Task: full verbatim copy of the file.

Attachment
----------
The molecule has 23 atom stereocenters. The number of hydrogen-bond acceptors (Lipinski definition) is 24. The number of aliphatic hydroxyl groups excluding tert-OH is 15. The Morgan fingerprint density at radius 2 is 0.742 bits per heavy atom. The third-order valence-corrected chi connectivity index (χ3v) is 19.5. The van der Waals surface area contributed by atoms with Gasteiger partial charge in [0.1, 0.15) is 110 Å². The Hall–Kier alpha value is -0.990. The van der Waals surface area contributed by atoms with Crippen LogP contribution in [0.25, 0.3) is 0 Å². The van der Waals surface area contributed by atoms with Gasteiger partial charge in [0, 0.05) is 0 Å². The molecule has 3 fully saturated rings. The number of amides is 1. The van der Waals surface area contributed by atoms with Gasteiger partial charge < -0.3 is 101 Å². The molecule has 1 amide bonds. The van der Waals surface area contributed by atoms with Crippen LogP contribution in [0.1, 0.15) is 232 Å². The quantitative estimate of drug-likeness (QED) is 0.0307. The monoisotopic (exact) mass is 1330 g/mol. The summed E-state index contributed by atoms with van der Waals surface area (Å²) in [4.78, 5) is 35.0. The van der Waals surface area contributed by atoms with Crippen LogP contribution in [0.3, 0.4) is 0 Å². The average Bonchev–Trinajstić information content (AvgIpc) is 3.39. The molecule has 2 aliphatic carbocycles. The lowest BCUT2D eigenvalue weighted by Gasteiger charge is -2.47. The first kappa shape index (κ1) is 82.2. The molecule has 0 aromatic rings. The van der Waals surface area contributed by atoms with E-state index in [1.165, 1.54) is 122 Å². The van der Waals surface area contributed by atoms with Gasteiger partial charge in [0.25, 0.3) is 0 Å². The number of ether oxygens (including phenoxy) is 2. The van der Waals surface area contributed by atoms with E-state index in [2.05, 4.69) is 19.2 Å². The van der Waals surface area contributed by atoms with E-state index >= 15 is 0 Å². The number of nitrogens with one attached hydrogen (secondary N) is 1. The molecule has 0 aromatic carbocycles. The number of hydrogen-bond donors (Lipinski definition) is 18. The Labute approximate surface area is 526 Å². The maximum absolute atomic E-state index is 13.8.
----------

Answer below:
The molecule has 23 atom stereocenters. The number of hydrogen-bond acceptors (Lipinski definition) is 24. The number of aliphatic hydroxyl groups excluding tert-OH is 15. The Morgan fingerprint density at radius 2 is 0.742 bits per heavy atom. The third-order valence-corrected chi connectivity index (χ3v) is 19.5. The van der Waals surface area contributed by atoms with Gasteiger partial charge in [0.1, 0.15) is 110 Å². The Hall–Kier alpha value is -0.990. The van der Waals surface area contributed by atoms with Crippen LogP contribution in [0.25, 0.3) is 0 Å². The van der Waals surface area contributed by atoms with Gasteiger partial charge in [0, 0.05) is 0 Å². The molecule has 3 fully saturated rings. The number of amides is 1. The van der Waals surface area contributed by atoms with Gasteiger partial charge < -0.3 is 101 Å². The molecule has 1 amide bonds. The van der Waals surface area contributed by atoms with Crippen LogP contribution in [0.1, 0.15) is 232 Å². The quantitative estimate of drug-likeness (QED) is 0.0307. The monoisotopic (exact) mass is 1330 g/mol. The summed E-state index contributed by atoms with van der Waals surface area (Å²) in [4.78, 5) is 35.0. The van der Waals surface area contributed by atoms with Crippen LogP contribution in [0.3, 0.4) is 0 Å². The average Bonchev–Trinajstić information content (AvgIpc) is 3.39. The molecule has 2 aliphatic carbocycles. The lowest BCUT2D eigenvalue weighted by Gasteiger charge is -2.47. The first kappa shape index (κ1) is 82.2. The molecule has 0 aromatic rings. The van der Waals surface area contributed by atoms with E-state index in [1.165, 1.54) is 122 Å². The van der Waals surface area contributed by atoms with Gasteiger partial charge in [0.25, 0.3) is 0 Å². The number of ether oxygens (including phenoxy) is 2. The van der Waals surface area contributed by atoms with E-state index in [2.05, 4.69) is 19.2 Å². The van der Waals surface area contributed by atoms with E-state index >= 15 is 0 Å². The number of nitrogens with one attached hydrogen (secondary N) is 1. The molecule has 0 aromatic carbocycles. The number of hydrogen-bond donors (Lipinski definition) is 18. The Labute approximate surface area is 526 Å². The maximum absolute atomic E-state index is 13.8.